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Financial Intelligence

SOCA is the UK's Financial Intelligence Unit. As such it receives and analyses suspicious activity reports (SARs) concerning suspected proceeds of crime in order to counter money laundering and terrorism, and makes them available to law enforcement for appropriate action.

SARs are also known as 'disclosures' – and can contribute intelligence to existing law enforcement operations, identify the proceeds of crime, and initiate investigation into previously unknown criminal activities.

In 2005, SOCA's precursor agency NCIS received just under 200,000 disclosures, and has seen a steady year on year increase since 2001.

Where Appropriate Consent to carry out a prohibited act may be required under the Proceeds of Crime Act 2002, there is a specific team within SOCA to process these requests, and SOCA's partner agencies prioritise the handling of their consent referrals. As at March 2004, £25 million had been protected (i.e. restrained, seized or returned to the victim) as a result of consent decisions.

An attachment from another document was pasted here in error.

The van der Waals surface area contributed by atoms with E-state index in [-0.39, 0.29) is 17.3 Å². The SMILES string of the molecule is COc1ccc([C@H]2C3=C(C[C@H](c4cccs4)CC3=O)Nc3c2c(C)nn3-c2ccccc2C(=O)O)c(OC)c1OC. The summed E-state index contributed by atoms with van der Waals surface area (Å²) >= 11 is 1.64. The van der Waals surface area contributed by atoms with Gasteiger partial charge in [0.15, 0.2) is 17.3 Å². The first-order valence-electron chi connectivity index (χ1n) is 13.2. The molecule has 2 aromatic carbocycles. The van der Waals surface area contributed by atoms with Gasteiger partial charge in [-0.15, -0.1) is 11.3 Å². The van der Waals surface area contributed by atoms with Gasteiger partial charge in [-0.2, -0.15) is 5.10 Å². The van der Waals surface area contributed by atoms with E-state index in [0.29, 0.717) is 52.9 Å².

The impact of SARs in reducing crime

Whilst comprehensive data is not held on the overall number of prosecutions, convictions, and other crime reduction and prevention actions taken as a result of SAR information, the following examples illustrate their value:

HMRC indicates that around a fifth of SARs received identify a new subject of interest and a quarter lead to new enquiries in relation to direct taxation matters.

About 20 to 30 per cent of SARs disseminated to the National Terrorist Financial Investigation Unit either led to a longer term investigation, or added substantially to an existing investigation.

A single SAR identified hundreds of thousands of pounds of serious fraud and indicated that the criminal property was being laundered. Several hundred thousand pounds were restrained as a result of an investigation initiated following development of this SAR.

A five figure cash sum was identified as the realisable assets of drug trafficking as a result of a SAR.

Two arrests and substantial quantities of drugs were seized as a result of a drug trafficking investigation which was given direction by a SAR.

Three arrests in two separate cases were made following investigation of SARs which indicated the proceeds of fraud.

A five figure cash seizure resulted from a SAR which alerted law enforcement to the latest intentions of an individual previously suspected of money laundering.

A number of SARs enabled law enforcement to link a subject responsible for suspicious cash placement into a wider criminal network. The law enforcement agency reported that without the SAR it would not have been able to take the investigation further.

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